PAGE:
Christmas is a season that motivates us to think more of others, hence we take precious time to buy and wrap many gifts for our loved ones, family and friends. And we do our best and take precious time to “feed the homeless, clothe the naked, give drink to the thirsty and visit those in prison” (Matthew 25:36-46). Even donations to charities and churches surge during this Christmas season. Practicing century old tradition, families and friends get together to celebrate this joyous occasion of Jesus’ birthday. Service to others becomes more common and has become a tradition for many families.
Serving others without expecting anything is a universal truth that keeps countless of non-profit organizations to continue their mission of volunteerism and servicing the needs of others from America to Africa. For instance, last Dec. 17, CNN again honored Ten Heroes of the Year, who have unselfishly did extraordinary acts of compassion to others without expectations of being compensated. The timing just about a week before Christmas was inspiring that motivated me to heed the challenge of Subaru’s CEO to donate some money to the CNN heroes’ causes to be matched up to half a million dollars. I just hope all the other networks or multi-national companies will also honor other heroes so that every month we are reminded and inspired that there are still many people who immerse themselves in the service towards others. As past Rotary International president Cliff Dochterman proclaimed, “Real Happiness is Serving Others,” a philosophy that hundreds of thousands of Rotarians heed, believe and practice everyday throughout the world.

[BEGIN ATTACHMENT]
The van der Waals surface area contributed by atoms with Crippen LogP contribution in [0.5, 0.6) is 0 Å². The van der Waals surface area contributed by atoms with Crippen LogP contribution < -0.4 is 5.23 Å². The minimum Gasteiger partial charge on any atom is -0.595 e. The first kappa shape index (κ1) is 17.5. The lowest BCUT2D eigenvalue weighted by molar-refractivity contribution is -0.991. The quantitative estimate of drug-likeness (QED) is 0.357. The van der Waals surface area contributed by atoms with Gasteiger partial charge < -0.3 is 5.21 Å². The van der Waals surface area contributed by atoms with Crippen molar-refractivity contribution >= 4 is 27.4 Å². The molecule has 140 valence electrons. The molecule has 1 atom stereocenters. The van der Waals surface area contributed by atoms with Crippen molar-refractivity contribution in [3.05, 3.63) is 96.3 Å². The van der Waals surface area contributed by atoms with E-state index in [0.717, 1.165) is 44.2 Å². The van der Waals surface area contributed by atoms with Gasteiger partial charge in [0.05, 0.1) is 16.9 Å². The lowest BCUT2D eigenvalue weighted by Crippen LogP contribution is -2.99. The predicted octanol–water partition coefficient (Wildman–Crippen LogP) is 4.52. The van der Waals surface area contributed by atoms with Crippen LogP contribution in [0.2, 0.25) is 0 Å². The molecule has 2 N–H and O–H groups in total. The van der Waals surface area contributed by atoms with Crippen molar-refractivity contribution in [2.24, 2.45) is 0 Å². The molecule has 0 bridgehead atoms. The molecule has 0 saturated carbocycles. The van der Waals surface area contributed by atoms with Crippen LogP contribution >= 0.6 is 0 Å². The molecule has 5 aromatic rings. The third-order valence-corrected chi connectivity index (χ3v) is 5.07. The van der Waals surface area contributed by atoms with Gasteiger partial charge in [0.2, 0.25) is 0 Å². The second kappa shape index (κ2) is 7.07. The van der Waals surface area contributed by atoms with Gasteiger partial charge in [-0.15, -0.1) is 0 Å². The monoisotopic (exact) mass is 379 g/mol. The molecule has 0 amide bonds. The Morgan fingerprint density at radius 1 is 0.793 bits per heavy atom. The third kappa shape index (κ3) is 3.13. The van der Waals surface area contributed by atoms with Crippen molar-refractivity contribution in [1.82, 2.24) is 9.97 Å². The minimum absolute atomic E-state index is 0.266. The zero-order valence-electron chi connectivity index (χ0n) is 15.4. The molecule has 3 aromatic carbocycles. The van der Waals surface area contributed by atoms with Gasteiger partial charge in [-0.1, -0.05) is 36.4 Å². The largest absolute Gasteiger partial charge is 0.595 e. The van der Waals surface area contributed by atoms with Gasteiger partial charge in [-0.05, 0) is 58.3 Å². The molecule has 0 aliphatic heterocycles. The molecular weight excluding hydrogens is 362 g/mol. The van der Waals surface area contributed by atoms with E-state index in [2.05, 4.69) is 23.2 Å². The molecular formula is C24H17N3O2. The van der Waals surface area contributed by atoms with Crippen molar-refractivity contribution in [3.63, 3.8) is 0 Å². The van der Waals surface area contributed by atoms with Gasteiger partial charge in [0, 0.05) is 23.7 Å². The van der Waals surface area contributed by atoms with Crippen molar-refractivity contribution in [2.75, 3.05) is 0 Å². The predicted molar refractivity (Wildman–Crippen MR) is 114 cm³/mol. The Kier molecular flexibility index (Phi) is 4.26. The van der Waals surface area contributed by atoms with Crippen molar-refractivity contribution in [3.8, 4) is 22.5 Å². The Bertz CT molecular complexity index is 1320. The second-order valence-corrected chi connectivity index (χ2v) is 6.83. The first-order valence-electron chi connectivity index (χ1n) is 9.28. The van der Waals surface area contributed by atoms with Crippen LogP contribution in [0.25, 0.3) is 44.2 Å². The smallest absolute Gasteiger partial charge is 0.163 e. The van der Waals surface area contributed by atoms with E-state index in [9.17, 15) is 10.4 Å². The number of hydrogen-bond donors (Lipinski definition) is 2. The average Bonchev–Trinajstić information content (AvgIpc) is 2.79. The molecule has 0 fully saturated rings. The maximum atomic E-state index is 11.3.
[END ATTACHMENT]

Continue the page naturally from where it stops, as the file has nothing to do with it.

However, with countless basic human needs that are unmet globally there is still a massive need for people to become Servant Leaders, to lessen the human suffering and tragedies in our world. More works of charity, social justice and peace are sorely needed in many parts of our planet. This columnist in his own modest ways, is also contributing his time, talent and treasure in a few volunteer works: like Catholic Church Peace & Justice Ministry and Prison Ministry ( www.rcbo.org./group/restore), also with Gawad Kalinga (www.gk1world.com), and to our Rotary organization (www.rotary.org). I challenge our dear readers who are not yet doing any Service Above Self to please consider volunteering in their communities in any humanitarian organizations. Doing so will make one’s life worth living and fulfilled, and real JOY will be its fruits.